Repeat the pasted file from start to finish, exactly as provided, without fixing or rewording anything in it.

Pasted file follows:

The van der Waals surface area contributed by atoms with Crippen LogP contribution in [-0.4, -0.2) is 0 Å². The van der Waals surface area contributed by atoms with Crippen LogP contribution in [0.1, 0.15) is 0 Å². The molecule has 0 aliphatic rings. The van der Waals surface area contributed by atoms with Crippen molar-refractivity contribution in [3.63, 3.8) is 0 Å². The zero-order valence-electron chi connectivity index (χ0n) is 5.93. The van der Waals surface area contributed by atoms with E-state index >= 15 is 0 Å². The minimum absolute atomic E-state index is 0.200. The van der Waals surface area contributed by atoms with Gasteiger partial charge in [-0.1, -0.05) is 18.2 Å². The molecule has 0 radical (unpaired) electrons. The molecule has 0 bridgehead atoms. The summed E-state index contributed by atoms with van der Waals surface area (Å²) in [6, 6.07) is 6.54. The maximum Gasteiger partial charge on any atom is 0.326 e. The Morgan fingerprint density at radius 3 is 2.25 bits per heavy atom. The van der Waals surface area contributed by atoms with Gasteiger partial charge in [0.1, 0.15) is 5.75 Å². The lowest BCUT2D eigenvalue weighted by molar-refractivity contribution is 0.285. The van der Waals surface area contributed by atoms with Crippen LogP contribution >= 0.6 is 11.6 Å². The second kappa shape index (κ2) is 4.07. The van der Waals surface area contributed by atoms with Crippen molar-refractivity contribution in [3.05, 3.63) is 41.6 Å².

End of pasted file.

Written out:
The van der Waals surface area contributed by atoms with Crippen LogP contribution in [-0.4, -0.2) is 0 Å². The van der Waals surface area contributed by atoms with Crippen LogP contribution in [0.1, 0.15) is 0 Å². The molecule has 0 aliphatic rings. The van der Waals surface area contributed by atoms with Crippen molar-refractivity contribution in [3.63, 3.8) is 0 Å². The zero-order valence-electron chi connectivity index (χ0n) is 5.93. The van der Waals surface area contributed by atoms with E-state index >= 15 is 0 Å². The minimum absolute atomic E-state index is 0.200. The van der Waals surface area contributed by atoms with Gasteiger partial charge in [-0.1, -0.05) is 18.2 Å². The molecule has 0 radical (unpaired) electrons. The molecule has 0 bridgehead atoms. The summed E-state index contributed by atoms with van der Waals surface area (Å²) in [6, 6.07) is 6.54. The maximum Gasteiger partial charge on any atom is 0.326 e. The Morgan fingerprint density at radius 3 is 2.25 bits per heavy atom. The van der Waals surface area contributed by atoms with Gasteiger partial charge in [0.1, 0.15) is 5.75 Å². The lowest BCUT2D eigenvalue weighted by molar-refractivity contribution is 0.285. The van der Waals surface area contributed by atoms with Crippen LogP contribution >= 0.6 is 11.6 Å². The second kappa shape index (κ2) is 4.07. The van der Waals surface area contributed by atoms with Crippen molar-refractivity contribution in [3.05, 3.63) is 41.6 Å².